USDA – Weekly Cotton Review: October 28, 2011

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October 28, 2011

 Spot cotton quotations averaged 85 points higher than the previous week, according to the USDA, Agricultural Marketing Service’s Cotton Program.  Quotations for the base quality of cotton (color 41, leaf 4, staple 34, mike 35-36 and 43-49, strength 26.5-28.4, uniformity 81) in the seven designated markets averaged 97.25 cents per pound for the week ended Thursday, October 27, 2011.  The weekly average was up from 96.52 cents last week, but down from 120.08 cents reported the corresponding period a year ago.  Daily average quotations ranged from a low of 94.54 cents on Friday, October 21 to a high of 101.84 cents on Thursday, October 27.  Spot transactions reported in the Daily Spot Cotton Quotations for the week ended October 27 totaled 38,472.  This compares to 24,740 bales last week and 25,401 bales reported a year ago.  Total spot transactions for the season were 122,620 bales, compared to 69,521 bales the corresponding week a year ago.  The ICE December settlement prices ended the week at 104.32 cents, compared to 96.86 cents last week.

Prices are in effect from October 28-November 3, 2011

Adjustment World Price (AWP)                 87.40             ELS Competitiveness Payment                0.00
Loan Deficiency Payment (LDP)                  0.00             Fine Count Adjustment  2010 Crop         1.14
Coarse Count Adjustment (CCA)                  0.00             Fine Count Adjustment 2011 Crop          1.19

Source:  Farm Service Agency, FSA, USDA

Southeastern Markets  Spot cotton trading was moderate.  Supplies were light.  Demand was moderate.  Producer offerings were light.  Average local spot prices were higher.  Trading of CCC-loan equities was inactive.  Warm, clear conditions allowed harvesting activities to continue uninterrupted during the week.

Producers were attempting to complete as much    picking as possible, to stay ahead of wet weather forecasted in the near term.  Boll opening was nearly complete and defoliation applications were expanding at a rapid pace.  Ginning gained momentum as backlogs of   modules increased on local gin yards.  Exceptional yields continued to be reported on irrigated acreage.  Many dryland fields had yet to be harvested and in many of them, producers anticipated lower yields.  Overall, the undertone was positive, as good qualities continued to be reported from classing offices in the region.   South Central Markets  North Delta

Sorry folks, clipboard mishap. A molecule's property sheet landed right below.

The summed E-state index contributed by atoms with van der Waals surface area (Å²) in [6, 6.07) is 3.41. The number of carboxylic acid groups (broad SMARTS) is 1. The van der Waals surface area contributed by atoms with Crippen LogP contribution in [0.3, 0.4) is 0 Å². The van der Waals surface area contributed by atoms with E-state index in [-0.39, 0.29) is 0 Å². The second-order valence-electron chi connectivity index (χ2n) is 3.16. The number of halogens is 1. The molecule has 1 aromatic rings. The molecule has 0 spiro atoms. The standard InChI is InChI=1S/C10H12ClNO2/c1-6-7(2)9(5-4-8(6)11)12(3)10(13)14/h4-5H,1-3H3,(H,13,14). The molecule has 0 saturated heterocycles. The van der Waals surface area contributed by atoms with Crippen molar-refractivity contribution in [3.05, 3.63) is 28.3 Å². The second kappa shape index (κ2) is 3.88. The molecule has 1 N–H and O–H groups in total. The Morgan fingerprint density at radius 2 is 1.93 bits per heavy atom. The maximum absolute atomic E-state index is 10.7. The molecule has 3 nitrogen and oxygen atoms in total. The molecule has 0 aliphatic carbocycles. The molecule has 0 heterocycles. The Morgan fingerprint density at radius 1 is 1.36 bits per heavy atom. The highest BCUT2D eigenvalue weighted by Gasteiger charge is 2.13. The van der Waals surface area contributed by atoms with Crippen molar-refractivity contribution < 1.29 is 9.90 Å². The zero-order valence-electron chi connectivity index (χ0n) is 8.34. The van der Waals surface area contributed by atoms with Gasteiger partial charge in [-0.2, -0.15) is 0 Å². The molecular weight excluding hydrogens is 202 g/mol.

Spot cotton trading was slow.  Supplies and demand were moderate.  Average local spot prices were higher.  Trading of CCC-loan equities was inactive. No forward contracting was reported.  Clear, cool weather for most of the week allowed harvesting to continue to progress rapidly towards completion. A cold front produced light rain showers at the end of the week.  Harvesting advanced to 74  percent in Arkansas, 73 in Missouri, and 58 percent in Tennessee, according to the National Agricultural    Statistics Service.  These figures surpassed the 5-year average of 65 percent and 62 percent in Arkansas and Missouri, respectively.  Harvesting remained behind the 5-year average of 60 percent in Tennessee.

Producers were generally satisfied with yields and quality; especially the percentage of the crop with   staple length 36 and longer.  Most gins were operating around the clock and had backlogs of modules on their yards.  Producers  also shredded stocks and completed some fieldwork.